So what do the candidates stand for?

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The Independent US

CLIMATE CHANGE

Joe Biden (D)

Talks a lot about reducing energy consumption but has yet to come up with a master plan beyond supporting a system to reduce carbon emissions 80 per cent below 1990 levels by 2050.

Hillary Clinton (D)

It took her until last November to come up with a serious cap-and-trade system that would cut greenhouse-gas emissions by 50 per cent from 1990 levels by 2050. Her focus is efficiency and investment.

John Edwards (D)

A prime mover on climate change, which he sees as an engine to revitalise the economy by creating "green jobs" for skilled Americans whose jobs have gone to China and India.

Barack Obama (D)

Began his campaign with platitudes and horrified the green lobby by initially backing ideas for liquefied coal. Then provided a detailed plan that would reduce emissions by 80 per cent and auction all pollution permits.

Rudy Giuliani (R)

Believes in energy independence, by which he means "not sending money to terrorists" in Saudi Arabia. Loves nuclear power, coal, drilling for oil and gas, opposes mandatory emissions cap.

Mike Huckabee (R)

Delights crowds with his feverish talk of energy independence for America in 10 years. Promises to tell Saudi Arabia to keep its oil: "We don't need it any more than we need their sand."

John McCain (R)

A maverick Republican who "gets it" about global warming and doesn't mind telling Iowa farmers that he would cut off their $3-a-gallon subsidies for ethanol. Equally against hand-outs to Big Oil.

Mitt Romney (R)

Carefully dodges the issue of whether he even believes in global warming. Only interested in voluntary action. He is keen on drilling for oil in places like Alaska's pristine wilderness, nuclear, and biofuels.

WAR IN IRAQ

Joe Biden (D)

Voted for war and now wants the troops home by the summer. Wants a unified Iraq "by decentralising it and giving Kurds, Shia and Sunnis their own regions. Calls the war "a mistake".

Hillary Clinton (D)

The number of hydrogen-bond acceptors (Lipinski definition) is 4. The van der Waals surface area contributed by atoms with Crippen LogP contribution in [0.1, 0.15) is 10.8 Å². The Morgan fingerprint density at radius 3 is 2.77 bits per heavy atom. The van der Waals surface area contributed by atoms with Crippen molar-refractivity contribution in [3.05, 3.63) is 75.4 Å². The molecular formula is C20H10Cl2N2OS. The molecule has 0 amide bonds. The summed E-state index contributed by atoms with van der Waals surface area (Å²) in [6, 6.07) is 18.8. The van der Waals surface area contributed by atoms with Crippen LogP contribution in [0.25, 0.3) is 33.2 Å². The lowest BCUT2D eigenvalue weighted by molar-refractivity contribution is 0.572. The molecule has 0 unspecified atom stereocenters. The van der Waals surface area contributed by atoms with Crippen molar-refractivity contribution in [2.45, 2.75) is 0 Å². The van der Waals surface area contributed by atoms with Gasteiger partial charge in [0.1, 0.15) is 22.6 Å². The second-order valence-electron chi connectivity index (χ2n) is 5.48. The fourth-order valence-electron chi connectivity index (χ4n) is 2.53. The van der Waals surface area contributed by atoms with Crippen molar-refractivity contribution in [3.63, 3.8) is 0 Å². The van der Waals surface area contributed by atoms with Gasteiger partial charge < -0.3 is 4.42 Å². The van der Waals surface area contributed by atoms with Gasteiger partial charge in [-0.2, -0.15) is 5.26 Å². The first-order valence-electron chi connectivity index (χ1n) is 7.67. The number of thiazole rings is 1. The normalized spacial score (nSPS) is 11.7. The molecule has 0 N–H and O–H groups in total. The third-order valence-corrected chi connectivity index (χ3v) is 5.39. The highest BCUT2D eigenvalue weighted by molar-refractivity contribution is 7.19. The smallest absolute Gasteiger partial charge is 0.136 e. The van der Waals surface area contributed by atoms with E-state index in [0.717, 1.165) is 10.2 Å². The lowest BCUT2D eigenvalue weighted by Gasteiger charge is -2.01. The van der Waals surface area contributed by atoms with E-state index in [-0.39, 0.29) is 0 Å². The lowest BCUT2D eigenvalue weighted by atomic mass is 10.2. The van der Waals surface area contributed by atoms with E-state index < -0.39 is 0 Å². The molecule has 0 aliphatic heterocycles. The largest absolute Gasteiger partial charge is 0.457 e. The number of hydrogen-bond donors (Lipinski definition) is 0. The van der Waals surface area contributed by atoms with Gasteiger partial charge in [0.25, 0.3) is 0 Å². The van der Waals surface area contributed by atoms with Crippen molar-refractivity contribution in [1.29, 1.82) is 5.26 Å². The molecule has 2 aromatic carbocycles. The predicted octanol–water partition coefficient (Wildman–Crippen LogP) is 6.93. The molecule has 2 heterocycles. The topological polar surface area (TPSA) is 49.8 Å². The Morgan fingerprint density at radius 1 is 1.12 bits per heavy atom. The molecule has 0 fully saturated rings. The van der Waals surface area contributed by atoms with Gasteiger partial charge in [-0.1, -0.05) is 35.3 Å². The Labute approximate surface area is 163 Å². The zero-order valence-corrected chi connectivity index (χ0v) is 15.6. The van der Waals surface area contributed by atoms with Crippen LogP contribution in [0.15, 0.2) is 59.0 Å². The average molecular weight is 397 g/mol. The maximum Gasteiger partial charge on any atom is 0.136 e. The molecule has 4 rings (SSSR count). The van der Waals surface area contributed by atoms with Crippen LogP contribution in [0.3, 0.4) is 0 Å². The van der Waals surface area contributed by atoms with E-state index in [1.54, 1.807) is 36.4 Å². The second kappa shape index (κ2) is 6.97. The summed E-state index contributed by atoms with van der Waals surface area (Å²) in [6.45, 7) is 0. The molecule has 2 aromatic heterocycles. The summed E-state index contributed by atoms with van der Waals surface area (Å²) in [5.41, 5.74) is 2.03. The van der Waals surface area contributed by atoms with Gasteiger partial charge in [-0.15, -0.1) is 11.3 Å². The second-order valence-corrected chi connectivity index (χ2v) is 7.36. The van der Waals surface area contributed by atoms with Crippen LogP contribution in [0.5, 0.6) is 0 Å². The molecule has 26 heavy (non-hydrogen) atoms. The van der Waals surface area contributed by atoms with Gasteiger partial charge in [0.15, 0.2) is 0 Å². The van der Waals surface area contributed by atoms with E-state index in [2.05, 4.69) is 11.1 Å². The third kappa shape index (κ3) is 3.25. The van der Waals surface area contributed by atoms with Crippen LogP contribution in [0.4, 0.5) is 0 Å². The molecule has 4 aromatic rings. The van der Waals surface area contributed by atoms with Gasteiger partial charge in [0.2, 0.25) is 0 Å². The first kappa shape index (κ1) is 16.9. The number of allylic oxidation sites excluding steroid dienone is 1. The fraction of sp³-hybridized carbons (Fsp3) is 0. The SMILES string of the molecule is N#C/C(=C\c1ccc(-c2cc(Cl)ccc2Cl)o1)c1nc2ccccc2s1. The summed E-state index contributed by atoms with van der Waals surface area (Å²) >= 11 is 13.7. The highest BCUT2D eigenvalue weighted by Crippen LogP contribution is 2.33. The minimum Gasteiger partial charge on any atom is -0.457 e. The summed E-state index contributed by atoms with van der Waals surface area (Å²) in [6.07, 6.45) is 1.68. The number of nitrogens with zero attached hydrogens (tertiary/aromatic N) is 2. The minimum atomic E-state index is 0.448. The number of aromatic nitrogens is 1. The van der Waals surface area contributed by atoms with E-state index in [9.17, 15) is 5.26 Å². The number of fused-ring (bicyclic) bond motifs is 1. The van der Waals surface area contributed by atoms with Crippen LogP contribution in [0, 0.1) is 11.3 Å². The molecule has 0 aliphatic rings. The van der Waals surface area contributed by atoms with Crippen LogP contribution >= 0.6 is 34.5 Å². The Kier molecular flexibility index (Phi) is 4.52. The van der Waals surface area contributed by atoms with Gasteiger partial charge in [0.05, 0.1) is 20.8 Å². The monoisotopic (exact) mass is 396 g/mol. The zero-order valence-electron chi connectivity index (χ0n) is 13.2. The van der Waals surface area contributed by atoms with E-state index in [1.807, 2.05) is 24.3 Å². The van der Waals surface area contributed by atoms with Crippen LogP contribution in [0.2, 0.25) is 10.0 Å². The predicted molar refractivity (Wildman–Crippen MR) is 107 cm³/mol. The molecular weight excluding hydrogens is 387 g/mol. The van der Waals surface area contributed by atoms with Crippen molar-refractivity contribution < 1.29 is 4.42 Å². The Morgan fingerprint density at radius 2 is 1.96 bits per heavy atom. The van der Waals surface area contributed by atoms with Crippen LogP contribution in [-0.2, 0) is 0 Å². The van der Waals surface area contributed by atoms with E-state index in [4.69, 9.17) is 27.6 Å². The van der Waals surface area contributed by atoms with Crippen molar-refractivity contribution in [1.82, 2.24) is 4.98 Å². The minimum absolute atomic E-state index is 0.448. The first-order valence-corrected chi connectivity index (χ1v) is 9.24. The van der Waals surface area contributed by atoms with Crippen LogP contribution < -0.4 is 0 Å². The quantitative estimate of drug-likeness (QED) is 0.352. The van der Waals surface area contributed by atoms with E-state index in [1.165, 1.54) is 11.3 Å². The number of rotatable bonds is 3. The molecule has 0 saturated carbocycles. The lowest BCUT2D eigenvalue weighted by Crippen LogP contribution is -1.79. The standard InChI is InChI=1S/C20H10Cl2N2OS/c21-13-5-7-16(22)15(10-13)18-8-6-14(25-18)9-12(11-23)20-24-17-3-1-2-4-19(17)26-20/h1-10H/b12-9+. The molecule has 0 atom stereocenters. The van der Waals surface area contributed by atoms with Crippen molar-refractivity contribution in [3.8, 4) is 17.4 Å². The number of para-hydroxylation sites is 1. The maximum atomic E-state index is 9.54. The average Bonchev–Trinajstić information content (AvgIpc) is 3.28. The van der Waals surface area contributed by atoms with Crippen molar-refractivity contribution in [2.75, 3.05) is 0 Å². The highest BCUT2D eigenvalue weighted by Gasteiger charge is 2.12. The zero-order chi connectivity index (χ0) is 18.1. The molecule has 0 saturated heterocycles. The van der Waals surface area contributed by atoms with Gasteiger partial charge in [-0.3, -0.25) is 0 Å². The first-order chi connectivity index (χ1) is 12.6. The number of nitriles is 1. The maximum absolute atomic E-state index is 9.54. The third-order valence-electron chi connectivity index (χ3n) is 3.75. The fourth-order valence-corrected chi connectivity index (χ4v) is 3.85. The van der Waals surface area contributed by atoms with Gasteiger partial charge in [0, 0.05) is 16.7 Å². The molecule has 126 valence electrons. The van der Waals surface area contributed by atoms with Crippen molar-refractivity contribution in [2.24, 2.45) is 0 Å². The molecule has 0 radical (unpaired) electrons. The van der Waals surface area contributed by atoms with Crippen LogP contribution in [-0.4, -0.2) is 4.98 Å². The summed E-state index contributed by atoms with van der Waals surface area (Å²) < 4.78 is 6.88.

Famously refuses to apologise for voting for a war, which she now opposes. Would leave troops in Iraq to fight al-Qai'da and train the Iraqi Army. Would begin a phased withdrawal within 60 days of taking office

John Edwards (D)

With skills honed in the courtroom, he now explains away his vote for war by saying it was a mistake. Advocates a more rapid and complete troop withdrawal from Iraq than his rivals.

Barack Obama (D)

"I am not opposed to all wars, I am opposed to dumb wars," he said before the latest Bush adventure. Would keep a limited force in Iraq after withdrawing combat units at the rate of one or two per month.

Rudy Giuliani (R)

Says the Iraq war led Iran to abandon its nuclear weapons programme: "We're at war. They want to come here and kill us so we've got to put Iraq in the context of a much broader picture than just Iraq."

Mike Huckabee (R)

Won't let his background as a preacher get in the way of a good war. Opposes withdrawing the troops and says that "despite what the gloomy Democrats in the US profess, reconciliation is happening in Iraq".

John McCain (R)

Backed the troop increases and opposes withdrawing forces. His support led to a near collapse of his campaign, but as the surge has reduced violence in Iraq, his campaign has bloomed again.

Mitt Romney (R)

Believes in the war on terror. "Violent, radical jihadists want to replace all the governments of the moderate Islamic states. And to do that, they also want to bring down the West, in particular us.'